Video Production by Josh Melendez

This video describes the ABCDE’s of Melanoma skin cancer and atypical moles. Learn what to look for in moles or lesions on your body to better protect yourself.

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Video Transcript:

Today’s goal is to save your life.

We’re going to do that by talking about the A/B/C/D/Es of melanoma, and these A/B/C/D/Es of melanoma are also appropriate for the concept of atypical mole. Your local dermatologist wants your help in finding these lesions before we do. So if you’re looking your body over once a month in the mirror noticing if anything is new, anything is changing, anything is growing, anything simply will not heal or fulfills these A/B/C/D/Es criteria, we want you to schedule an appointment with your local dermatologist as soon as possible. We want to find things early. We want to treat them, and we want them not to affect your life.

So A: A stands for asymmetry. We want one half of a mole or lesion to look like the other half.

B is borders: we want to be able to clearly tell where our mole starts, and where a mole stops. If you can’t really decide where a mole stops or starts, that is concerning.

C is color: we like the color to be uniform throughout. We do not like the color to be black. Our preferred color is a nice even brown.

D is diameter: and we’d like them to be small. So they say less than the diameter of a pencil eraser. So a lesion that’s above that, that could be concerning.

And E is the most important: so if you don’t remember anything else from this entire lecture, E is what you need to remember, and E is evolving or changing. We want moles to stay the same. We want them to be the same for 20, 30, 50, 60 years. If a mole starts to change, you must come in to see your local dermatologist as soon as reasonably possible, to get it evaluated.

Now, it doesn’t mean that if something is changing, it is a melanoma or it is one of these atypical moles, but it does mean that you need an expert’s help to determine if anything else needs to be done. And the only way you’re going to be able to tell something’s changing, is if you look at yourself once a month in the mirror.

So this is an example of a melanoma that we biopsied off of a thigh. Now this lesion was changing ever so slightly over the last couple of years. So it met the criteria of E of evolving, of changing, and remember that’s the most important criteria. But also look at the asymmetry of this. This does not look like the mirror image of it from one side to the other. This is very asymmetric the borders, while in areas, they are crisp, you can tell where this lesion stops and starts. There are areas where you’re kind of wondering where the border of this lesion is, or is not, that is concerning. Look at the colors! There’s multiple different shades of brown, and black that are located in this lesion. The diameter of this lesion is about 1.7 centimeters, so it is definitely bigger than the size of an eraser.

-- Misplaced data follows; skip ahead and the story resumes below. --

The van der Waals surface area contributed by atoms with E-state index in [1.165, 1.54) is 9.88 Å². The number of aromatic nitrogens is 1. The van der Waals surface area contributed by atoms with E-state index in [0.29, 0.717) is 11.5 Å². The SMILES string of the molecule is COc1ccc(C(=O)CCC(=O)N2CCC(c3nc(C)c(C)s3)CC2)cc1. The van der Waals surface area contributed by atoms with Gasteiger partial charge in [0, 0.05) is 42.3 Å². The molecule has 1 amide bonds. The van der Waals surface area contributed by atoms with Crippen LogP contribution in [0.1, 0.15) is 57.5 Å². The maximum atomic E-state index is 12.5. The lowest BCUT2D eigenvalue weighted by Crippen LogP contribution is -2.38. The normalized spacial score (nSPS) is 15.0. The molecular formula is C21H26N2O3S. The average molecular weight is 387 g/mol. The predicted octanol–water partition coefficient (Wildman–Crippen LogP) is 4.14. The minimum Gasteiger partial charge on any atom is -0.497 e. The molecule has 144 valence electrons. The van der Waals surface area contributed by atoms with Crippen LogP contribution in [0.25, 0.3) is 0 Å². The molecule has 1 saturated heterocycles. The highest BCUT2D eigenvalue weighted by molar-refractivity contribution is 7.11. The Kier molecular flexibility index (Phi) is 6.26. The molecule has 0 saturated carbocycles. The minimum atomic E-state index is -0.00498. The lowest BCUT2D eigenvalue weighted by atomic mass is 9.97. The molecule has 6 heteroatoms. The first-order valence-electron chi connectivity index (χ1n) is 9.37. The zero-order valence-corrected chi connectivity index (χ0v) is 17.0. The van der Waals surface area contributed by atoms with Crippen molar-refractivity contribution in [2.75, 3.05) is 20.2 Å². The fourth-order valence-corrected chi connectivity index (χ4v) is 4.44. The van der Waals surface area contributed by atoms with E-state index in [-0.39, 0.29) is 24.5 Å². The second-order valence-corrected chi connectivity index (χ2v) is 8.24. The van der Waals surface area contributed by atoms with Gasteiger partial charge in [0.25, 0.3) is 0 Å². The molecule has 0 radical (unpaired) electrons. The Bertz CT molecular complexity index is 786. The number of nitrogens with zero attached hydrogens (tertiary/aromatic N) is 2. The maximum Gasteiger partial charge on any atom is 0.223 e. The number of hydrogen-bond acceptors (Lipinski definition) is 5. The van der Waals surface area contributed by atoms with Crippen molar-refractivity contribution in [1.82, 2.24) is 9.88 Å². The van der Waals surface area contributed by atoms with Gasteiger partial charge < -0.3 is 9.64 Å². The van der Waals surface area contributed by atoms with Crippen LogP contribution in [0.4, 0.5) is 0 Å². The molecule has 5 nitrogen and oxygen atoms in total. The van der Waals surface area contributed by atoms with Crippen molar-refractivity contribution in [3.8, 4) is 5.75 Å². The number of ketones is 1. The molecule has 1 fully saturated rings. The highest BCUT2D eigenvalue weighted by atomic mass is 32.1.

Now this patient came in because over the last year or two it was changing, but just ever so slightly, and to her eye, it just didn’t look right. She did perfectly, and it saved her life. This was a melanoma, and it was a melanoma that was starting to develop depth. So she did what was right. She noticed something that was changing. She wasn’t quite sure if it was okay. She came in and we saved her life. And that’s what your local dermatologist wants to do for you.

We are here to help you live a life that is unencumbered by diseases of the hair, nail or skin. But we need your help. Now it’s really important to remember that you do not need all of the A/B/C/D/Es for you to be concerned about a lesion. All you need is one. So even if there’s just one you need to be seen by your local dermatologist as soon as possible . As always we thank you for allowing us to help you become comfortable in your skin.

Patient: Because I was pregnant I had left my annual visits go. It had been a couple years and so I was super nervous to come back in and I was almost kind of dreading it, and having guilty thoughts especially becoming a mom that what if I let something go too far, too long, and it’s gonna be a lot worse…

But I came in and I made that appointment, and you guys didn’t make me feel horrible about it. And then I did have some spots that had to be biopsied, but they were all atypical and so we were able to catch it before it turns into something more. My best advice would be if you’re feeling that, or even before that would be best, but especially if you’re feeling that, to get in and get checked, because you would like to catch something before it, so you can’t do anything about, or it’s you have to do a lot more. My best advice especially after being a mom would be come in and get checked out. Just do it for yourself.

About the author

Dr. Reagan Anderson

Dr. Anderson is a Board Certified Dermatologist and Mohs Micrographic Surgeon. He serves as a Clinical Professor of Dermatology and a Dermatology Residency Director at Rocky Vista University and is actively involved in patient and healthcare provider education on dermatology conditions and treatment.

Colorado Dermatology Institute
8580 Scarborough Drive / 1220 Lake Plaza Drive
Colorado Springs, Colorado